Hyundai to optimise batteries using quantum computing
Hyundai is cooperating with the US company IonQ, which specialises in quantum computing, to improve future batteries for electric cars. The goal is to optimise the charging and discharging cycles of next-generation batteries as well as their durability, capacity and safety through quantum-driven simulations of battery chemistries.
Specifically, the partners want to develop so-called variational quantum eigensolver (VQE) algorithms to study lithium compounds and their chemical reactions in battery chemistry. Measured in terms of the number of qubits and quantum gates, Hyundai says it will be the most advanced battery chemistry model developed on quantum computers to date.
The model is expected to be able to simulate and control the chemical reactions within the battery during charging and discharging more accurately than before. Hyundai credits this research with having the potential to lead to new types of starting materials that will enable cheaper and easier-to-manufacture batteries in the future.
“This creative collaboration with IonQ is expected to provide innovation in the development of basic materials in virtual space for various parts of the future mobility,” said TaeWon Lim, Executive Vice President and Head of Materials Research & Engineering Center at Hyundai Motor Group. “We’re excited to step into the upcoming quantum era and take advantage of the opportunities that await with more effective battery power.”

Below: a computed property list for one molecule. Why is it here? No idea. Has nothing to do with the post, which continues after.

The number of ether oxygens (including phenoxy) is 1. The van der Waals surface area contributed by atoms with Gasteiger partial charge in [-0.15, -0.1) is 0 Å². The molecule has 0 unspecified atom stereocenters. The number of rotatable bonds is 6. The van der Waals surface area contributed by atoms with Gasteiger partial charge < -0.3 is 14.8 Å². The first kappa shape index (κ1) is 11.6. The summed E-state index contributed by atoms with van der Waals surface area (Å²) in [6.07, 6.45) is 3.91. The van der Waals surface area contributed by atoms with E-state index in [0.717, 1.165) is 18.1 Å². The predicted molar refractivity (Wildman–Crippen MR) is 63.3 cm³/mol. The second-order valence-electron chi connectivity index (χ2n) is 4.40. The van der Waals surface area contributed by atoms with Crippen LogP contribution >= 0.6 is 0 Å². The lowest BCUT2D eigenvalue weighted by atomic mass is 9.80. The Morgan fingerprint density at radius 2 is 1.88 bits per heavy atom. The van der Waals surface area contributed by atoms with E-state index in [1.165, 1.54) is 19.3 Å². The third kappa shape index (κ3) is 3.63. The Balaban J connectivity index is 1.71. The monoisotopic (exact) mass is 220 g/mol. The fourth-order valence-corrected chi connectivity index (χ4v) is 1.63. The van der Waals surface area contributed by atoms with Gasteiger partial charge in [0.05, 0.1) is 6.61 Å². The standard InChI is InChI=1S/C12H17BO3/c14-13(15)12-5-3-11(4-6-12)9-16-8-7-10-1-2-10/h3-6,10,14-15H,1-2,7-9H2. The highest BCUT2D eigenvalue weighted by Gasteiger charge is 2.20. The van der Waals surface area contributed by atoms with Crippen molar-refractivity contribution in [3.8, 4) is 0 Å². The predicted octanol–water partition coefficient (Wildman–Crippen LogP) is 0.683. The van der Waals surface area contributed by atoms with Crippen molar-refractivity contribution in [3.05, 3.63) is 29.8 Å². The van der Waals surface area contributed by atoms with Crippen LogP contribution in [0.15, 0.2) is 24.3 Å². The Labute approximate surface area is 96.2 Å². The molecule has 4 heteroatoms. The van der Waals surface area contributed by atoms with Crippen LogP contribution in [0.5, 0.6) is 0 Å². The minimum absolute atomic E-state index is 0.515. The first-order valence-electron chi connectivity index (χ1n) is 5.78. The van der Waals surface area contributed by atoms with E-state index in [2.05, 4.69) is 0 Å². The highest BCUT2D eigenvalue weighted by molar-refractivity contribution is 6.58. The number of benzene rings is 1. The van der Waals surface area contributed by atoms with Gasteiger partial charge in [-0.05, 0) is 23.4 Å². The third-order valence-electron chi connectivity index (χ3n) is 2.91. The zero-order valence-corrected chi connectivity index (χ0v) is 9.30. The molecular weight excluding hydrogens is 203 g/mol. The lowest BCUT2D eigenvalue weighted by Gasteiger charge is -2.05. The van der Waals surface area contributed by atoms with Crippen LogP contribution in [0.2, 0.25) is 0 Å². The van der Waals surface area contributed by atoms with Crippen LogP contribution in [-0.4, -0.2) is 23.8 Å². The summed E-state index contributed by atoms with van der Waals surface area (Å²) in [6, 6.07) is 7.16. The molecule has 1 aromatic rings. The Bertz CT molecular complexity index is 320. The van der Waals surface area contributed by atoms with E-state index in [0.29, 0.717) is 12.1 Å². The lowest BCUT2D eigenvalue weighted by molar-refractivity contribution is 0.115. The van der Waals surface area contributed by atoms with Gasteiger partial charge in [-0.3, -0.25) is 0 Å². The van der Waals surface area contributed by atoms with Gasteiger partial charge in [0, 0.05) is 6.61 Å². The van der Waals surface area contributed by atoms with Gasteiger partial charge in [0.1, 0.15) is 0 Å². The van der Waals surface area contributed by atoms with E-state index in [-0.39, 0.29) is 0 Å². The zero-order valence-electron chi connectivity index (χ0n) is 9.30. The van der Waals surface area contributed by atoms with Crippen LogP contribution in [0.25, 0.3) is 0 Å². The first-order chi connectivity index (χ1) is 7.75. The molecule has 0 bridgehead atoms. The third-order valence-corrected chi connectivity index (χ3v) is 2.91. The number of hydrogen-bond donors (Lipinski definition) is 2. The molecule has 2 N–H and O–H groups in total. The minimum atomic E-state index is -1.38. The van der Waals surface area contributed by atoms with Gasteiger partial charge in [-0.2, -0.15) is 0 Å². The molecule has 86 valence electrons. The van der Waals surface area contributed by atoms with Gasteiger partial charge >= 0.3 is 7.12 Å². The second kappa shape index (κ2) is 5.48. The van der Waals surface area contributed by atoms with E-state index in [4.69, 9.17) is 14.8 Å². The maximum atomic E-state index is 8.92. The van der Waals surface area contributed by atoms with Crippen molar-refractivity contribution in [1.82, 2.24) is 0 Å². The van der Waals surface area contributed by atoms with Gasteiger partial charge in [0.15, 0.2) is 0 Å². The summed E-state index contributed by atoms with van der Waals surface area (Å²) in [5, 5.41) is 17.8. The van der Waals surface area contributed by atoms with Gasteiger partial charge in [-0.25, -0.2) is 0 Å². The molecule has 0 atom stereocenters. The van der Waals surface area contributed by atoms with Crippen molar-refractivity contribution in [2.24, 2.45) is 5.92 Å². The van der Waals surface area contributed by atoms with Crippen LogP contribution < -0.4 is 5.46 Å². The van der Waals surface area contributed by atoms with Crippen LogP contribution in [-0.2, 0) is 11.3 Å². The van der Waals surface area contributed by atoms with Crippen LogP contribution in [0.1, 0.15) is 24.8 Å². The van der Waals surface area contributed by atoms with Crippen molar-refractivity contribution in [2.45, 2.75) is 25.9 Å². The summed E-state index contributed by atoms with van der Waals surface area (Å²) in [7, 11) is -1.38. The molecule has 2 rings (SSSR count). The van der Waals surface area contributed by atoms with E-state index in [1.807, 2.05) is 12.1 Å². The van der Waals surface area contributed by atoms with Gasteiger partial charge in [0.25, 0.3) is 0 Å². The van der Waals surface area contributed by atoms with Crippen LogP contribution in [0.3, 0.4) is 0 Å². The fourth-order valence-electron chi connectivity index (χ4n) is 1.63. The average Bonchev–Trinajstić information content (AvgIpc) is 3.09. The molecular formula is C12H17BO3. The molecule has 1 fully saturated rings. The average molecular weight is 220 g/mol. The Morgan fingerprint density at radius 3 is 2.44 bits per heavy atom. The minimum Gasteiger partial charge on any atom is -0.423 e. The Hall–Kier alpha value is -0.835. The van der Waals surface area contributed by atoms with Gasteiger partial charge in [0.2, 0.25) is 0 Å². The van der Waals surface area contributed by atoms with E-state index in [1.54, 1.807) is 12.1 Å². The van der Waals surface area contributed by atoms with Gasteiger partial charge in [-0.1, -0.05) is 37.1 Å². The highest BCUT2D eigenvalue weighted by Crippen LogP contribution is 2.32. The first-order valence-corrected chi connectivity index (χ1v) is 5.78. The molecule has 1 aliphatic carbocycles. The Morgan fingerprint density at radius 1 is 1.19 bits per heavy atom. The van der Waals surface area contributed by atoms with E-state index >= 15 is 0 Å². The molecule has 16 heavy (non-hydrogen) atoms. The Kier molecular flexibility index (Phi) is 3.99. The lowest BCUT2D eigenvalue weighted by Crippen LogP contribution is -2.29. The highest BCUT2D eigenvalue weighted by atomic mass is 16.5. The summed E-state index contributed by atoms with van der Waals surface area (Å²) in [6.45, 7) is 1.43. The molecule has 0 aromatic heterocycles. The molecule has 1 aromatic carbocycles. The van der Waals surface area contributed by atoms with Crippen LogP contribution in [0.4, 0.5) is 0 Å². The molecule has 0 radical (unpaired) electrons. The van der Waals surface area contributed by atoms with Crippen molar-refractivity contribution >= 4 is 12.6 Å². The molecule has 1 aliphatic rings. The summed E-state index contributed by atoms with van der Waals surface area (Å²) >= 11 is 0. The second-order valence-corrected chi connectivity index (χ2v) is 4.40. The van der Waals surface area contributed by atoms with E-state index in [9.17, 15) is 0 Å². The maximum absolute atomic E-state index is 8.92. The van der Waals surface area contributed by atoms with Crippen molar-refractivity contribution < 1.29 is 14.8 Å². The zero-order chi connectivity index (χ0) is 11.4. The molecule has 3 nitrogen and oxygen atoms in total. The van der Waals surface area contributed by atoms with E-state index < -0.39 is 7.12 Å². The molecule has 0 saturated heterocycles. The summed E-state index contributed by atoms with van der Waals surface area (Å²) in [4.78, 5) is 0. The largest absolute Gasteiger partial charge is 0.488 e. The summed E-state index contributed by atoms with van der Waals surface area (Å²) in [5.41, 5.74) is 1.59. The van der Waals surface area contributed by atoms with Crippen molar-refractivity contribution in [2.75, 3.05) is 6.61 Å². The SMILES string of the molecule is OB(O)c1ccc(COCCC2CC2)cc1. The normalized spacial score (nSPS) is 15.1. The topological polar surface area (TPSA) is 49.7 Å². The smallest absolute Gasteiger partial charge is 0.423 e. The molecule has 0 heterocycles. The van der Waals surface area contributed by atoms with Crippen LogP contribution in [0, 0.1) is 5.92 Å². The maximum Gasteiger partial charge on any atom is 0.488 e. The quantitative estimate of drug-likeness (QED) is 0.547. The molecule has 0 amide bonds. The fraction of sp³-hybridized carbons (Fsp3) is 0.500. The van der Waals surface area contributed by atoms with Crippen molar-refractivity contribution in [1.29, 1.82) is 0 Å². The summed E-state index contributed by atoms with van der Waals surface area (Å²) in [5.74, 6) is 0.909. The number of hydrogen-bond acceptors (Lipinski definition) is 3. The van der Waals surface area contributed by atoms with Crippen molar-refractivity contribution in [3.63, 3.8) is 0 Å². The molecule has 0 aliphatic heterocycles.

“We at IonQ believe in our mission to solve the world’s most complex problems through the ongoing development of our quantum computers, and we see global climate change as one such problem that we can help to tackle with quantum chemistry solutions,” said Peter Chapman, president and CEO of IonQ. “Battery efficiency is one of the most promising emerging areas where quantum computing can make a difference.”
Hyundai aims to increase sales of its electric vehicles to 560,000 units by 2025. To achieve this, more than twelve battery-electric models are to be launched in the coming years. With the Ioniq 5, the first model on the purely electric E-GMP platform has been on the market since last year, with more to follow. In Europe, Hyundai wants to stop selling internal combustion engines by 2035 and become a pure EV brand.